2014-09-01 12:15 GMT+01:00 Marko Rauhamaa firstname.lastname@example.org:
Charles-François Natali email@example.com:
Which raises an interesting question: what happens to the os.read() return value if SIGINT is received?
There's no return value, a KeywordInterrupt exception is raised. The PEP wouldn't change this behavior.
Slightly disconcerting... but I'm sure overriding SIGINT would cure that. You don't want to lose data if you want to continue running.
As for the general behavior: all programming languages/platforms handle EINTR transparently.
C doesn't. EINTR is there for a purpose.
Python is slightly higher level than C, right? I was referring to Java, go, Haskell...
Furthermore, that's not true: many operating systems actually restart syscalls by default (including Linux, man 7 signal):
""" Interruption of system calls and library functions by signal handlers If a signal handler is invoked while a system call or library function call is blocked, then either:
* the call is automatically restarted after the signal handler returns; or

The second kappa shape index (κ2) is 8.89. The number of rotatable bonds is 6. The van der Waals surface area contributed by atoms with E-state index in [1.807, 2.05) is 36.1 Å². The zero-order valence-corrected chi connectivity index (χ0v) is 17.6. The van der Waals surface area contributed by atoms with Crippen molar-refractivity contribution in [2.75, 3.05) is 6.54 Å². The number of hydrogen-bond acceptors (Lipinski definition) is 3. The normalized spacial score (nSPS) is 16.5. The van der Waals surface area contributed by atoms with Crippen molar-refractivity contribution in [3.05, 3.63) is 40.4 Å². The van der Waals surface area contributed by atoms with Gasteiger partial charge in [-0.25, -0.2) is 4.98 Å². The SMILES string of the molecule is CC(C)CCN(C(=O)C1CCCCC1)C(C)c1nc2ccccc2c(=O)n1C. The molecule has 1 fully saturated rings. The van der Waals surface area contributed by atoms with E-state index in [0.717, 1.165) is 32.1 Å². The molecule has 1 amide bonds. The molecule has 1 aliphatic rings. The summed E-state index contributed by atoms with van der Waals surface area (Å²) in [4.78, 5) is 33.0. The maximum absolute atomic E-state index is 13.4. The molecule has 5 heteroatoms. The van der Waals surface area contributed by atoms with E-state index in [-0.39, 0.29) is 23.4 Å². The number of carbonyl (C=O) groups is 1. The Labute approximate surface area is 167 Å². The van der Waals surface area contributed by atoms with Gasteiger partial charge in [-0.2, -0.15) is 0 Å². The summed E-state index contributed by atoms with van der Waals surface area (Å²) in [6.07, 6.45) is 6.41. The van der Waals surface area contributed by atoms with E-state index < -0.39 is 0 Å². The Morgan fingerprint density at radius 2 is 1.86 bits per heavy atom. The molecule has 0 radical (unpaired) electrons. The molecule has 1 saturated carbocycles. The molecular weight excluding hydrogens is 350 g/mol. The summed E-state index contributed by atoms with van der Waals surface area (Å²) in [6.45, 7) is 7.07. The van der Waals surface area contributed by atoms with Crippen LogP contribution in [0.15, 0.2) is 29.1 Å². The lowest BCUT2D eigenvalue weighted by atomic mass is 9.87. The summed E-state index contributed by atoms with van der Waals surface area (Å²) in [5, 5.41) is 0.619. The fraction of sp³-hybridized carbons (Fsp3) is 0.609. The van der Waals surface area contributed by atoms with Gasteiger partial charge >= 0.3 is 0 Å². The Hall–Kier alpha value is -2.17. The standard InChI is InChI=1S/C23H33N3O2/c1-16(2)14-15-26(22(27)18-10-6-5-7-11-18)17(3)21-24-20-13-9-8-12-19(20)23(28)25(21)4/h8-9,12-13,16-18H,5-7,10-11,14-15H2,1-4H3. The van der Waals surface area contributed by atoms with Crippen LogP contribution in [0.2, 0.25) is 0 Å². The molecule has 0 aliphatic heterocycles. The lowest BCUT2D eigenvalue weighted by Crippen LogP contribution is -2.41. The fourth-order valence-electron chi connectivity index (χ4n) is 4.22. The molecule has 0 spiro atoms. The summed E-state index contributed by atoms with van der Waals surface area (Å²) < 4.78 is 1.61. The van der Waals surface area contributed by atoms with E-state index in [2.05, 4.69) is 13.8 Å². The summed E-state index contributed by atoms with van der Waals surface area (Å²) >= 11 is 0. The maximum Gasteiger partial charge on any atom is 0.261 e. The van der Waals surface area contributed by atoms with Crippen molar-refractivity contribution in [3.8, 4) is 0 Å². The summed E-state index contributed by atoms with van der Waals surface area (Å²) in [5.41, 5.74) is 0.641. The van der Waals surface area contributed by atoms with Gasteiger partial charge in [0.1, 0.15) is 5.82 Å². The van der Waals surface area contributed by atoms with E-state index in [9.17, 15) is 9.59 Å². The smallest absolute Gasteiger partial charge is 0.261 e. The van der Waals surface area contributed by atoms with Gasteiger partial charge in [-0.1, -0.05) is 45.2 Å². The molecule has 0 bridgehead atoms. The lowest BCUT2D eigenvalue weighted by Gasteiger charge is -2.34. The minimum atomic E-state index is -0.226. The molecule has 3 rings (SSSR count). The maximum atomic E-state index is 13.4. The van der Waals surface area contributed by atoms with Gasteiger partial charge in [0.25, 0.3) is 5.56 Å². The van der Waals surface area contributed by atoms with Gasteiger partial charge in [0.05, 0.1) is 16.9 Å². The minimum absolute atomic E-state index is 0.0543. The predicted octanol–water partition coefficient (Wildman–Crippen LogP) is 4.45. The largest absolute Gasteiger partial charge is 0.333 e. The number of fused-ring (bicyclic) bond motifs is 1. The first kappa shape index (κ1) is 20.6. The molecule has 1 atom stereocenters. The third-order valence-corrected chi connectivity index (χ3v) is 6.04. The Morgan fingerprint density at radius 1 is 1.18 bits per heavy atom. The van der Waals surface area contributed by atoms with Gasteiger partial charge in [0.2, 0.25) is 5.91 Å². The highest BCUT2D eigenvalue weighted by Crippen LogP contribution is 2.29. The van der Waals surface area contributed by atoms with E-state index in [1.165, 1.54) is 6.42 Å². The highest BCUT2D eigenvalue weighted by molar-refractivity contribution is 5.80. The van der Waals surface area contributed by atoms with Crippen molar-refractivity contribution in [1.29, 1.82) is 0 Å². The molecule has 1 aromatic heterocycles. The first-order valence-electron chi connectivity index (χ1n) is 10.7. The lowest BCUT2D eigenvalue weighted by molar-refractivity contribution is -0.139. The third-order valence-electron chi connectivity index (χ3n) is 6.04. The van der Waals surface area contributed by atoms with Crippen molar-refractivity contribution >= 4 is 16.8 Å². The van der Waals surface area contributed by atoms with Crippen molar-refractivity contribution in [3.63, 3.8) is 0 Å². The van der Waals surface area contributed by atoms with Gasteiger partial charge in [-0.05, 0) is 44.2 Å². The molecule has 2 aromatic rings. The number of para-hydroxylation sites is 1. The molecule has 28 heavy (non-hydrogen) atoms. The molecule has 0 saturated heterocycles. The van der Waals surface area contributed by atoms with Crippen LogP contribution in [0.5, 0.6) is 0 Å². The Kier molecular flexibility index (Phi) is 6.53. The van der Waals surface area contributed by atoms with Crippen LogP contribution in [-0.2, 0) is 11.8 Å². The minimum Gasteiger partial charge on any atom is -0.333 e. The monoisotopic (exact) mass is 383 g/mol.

* the call fails with the error EINTR.
Which of these two behaviors occurs depends on the interface and whether or not the signal handler was established using the SA_RESTART flag (see sigaction(2)). The details vary across UNIX systems; below, the details for Linux. """
The reason the interpreter is subject to so many EINTR is that we *explicitly* clear SA_RESTART because the C-level signal handler must be handled by the interpreter to have a chance to run the Python-level handlers from the main loop.
There are many aspects of signal handling in Python that make it different from C: if you want C semantics, stick to C.
I do not want to have to put all blocking syscalls within a try/except loop: have a look at the stdlib code, you'll see it's really a pain and ugly. And look at the number of EINTR-related syscalls we've had.